While printers that dispense objects have been used by UC Berkeley engineers for decades, the installation of a new 3-D printer on campus now allows students to print everything from models to shot glasses in minutes.
UC Berkeley is the first university in the world to receive the Dreambox, a wirelessly accessible printer that prints multidimensional objects and offers fast, low-cost printing to students.
The Dreambox was conceived by recent UC Berkeley alumni Richard Berwick, David Pastewka and Pavan Ravipati, along with current senior Will Drevno, and has received massive interest from individuals and universities around the globe.
The team said it created the printer to address current difficulties of 3-D printing on campus, which is available only to students in certain majors for academic projects. The Dreambox is simpler to use than the existing printers and is open at all times, as opposed to the current printers’ limited open hours.
“3-D printers in general right now are not automated in any way, shape or form,” Berwick said. “We’ve taken the headache out of the equation, since we have the ability to remove the problem from printing, and that is user interaction.”
The printer, which has been installed in Etcheverry Hall, allows students to remotely order prints by logging onto the Dreambox website, uploading a file and providing payment to submit an order. Customers then receive an access code that they can use to retrieve their creations from the machine in as little as 15 minutes.
According to the team, the Dreambox machine prints almost all of its projects on the same day they are ordered, as opposed to the standard 10- to 15-day waiting period.
The machine also allows customers to print objects they wouldn’t otherwise be able to create due to a lack of skills or resources. Dreambox streamlines productivity so that customers can avoid having to go to outside companies to develop specialized products. For example, an individual can upload an image of a personalized shot glass and have it printed within an hour.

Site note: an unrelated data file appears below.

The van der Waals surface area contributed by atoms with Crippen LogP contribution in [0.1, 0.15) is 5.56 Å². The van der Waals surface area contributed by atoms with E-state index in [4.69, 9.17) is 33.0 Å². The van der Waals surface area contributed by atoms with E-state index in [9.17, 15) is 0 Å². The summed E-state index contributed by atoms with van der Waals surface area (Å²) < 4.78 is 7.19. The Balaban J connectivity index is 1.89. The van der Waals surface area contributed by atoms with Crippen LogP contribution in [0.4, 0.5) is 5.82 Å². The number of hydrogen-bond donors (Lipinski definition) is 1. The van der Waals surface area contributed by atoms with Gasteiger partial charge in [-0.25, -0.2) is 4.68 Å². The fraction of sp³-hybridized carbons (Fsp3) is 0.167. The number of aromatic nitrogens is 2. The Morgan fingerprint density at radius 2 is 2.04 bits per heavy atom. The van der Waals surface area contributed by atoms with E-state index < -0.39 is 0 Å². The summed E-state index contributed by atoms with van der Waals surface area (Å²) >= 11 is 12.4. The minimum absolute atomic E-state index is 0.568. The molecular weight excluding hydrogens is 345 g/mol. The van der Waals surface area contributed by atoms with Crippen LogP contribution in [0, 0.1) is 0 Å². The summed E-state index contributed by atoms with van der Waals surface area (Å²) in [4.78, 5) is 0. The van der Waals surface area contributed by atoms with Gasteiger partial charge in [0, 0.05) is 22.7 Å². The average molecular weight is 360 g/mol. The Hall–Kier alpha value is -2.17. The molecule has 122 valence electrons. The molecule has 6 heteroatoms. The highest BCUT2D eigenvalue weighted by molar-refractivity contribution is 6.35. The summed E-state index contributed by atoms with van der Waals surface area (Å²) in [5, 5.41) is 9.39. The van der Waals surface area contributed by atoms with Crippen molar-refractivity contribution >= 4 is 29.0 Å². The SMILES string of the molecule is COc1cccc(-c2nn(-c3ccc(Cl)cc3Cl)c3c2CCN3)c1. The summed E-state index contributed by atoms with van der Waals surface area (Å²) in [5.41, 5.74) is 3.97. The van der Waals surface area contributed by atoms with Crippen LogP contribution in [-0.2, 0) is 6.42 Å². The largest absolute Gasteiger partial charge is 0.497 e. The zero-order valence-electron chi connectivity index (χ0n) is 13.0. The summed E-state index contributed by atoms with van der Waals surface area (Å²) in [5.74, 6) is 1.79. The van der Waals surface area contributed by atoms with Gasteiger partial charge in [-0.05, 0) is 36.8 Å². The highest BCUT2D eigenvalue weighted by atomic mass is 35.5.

The group first worked together last year in a mobile application development class at UC Berkeley.
“We enjoyed working together, and we thought we worked well together,” Pastewka said. “We’ve always been intrigued by 3-D printing, and that’s when we got to the issue of accessibility of 3-D printing. Now, for the first time, anyone can use it.”
The 3-D prints are stored in drawers on the machine so that customers do not have to be present to pick up prints immediately.
“What I see this doing is essentially bringing a very complicated technology to the masses,” Berwick said. “The value is in the customization for the application.”
The homegrown project received all of its capital from family and friends of the team, and the team received mentorship from the College of Engineering Center for Entrepreneurship and Technology.
The Dreambox team said it is looking to expand significantly and eventually print in materials other than plastic, which the machine currently uses.
“The strongest part of Dreambox is by far the team,” Drevno said. “We work very well together, we’re very scrappy and we learn quickly.”
Contact Claire Chiara at [email protected].